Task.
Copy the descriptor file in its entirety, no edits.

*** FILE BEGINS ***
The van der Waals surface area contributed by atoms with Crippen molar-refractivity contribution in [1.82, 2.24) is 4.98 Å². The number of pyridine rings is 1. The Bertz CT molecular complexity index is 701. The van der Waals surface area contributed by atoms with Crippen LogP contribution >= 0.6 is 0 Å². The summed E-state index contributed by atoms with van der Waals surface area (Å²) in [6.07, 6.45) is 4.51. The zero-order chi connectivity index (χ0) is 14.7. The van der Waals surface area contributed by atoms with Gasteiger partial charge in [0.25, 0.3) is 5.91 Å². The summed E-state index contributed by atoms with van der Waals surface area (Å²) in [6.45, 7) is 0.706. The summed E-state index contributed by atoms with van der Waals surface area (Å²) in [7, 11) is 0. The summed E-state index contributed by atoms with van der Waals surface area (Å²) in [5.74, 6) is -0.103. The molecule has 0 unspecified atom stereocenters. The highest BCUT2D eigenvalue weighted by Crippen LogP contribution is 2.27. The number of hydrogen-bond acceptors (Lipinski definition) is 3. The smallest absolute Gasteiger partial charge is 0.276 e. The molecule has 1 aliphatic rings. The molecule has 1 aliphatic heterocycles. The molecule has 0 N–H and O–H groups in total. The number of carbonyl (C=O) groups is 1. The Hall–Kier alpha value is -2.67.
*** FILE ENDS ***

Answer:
The van der Waals surface area contributed by atoms with Crippen molar-refractivity contribution in [1.82, 2.24) is 4.98 Å². The number of pyridine rings is 1. The Bertz CT molecular complexity index is 701. The van der Waals surface area contributed by atoms with Crippen LogP contribution >= 0.6 is 0 Å². The summed E-state index contributed by atoms with van der Waals surface area (Å²) in [6.07, 6.45) is 4.51. The zero-order chi connectivity index (χ0) is 14.7. The van der Waals surface area contributed by atoms with Gasteiger partial charge in [0.25, 0.3) is 5.91 Å². The summed E-state index contributed by atoms with van der Waals surface area (Å²) in [6.45, 7) is 0.706. The summed E-state index contributed by atoms with van der Waals surface area (Å²) in [7, 11) is 0. The summed E-state index contributed by atoms with van der Waals surface area (Å²) in [5.74, 6) is -0.103. The molecule has 0 unspecified atom stereocenters. The highest BCUT2D eigenvalue weighted by Crippen LogP contribution is 2.27. The number of hydrogen-bond acceptors (Lipinski definition) is 3. The smallest absolute Gasteiger partial charge is 0.276 e. The molecule has 1 aliphatic rings. The molecule has 1 aliphatic heterocycles. The molecule has 0 N–H and O–H groups in total. The number of carbonyl (C=O) groups is 1. The Hall–Kier alpha value is -2.67.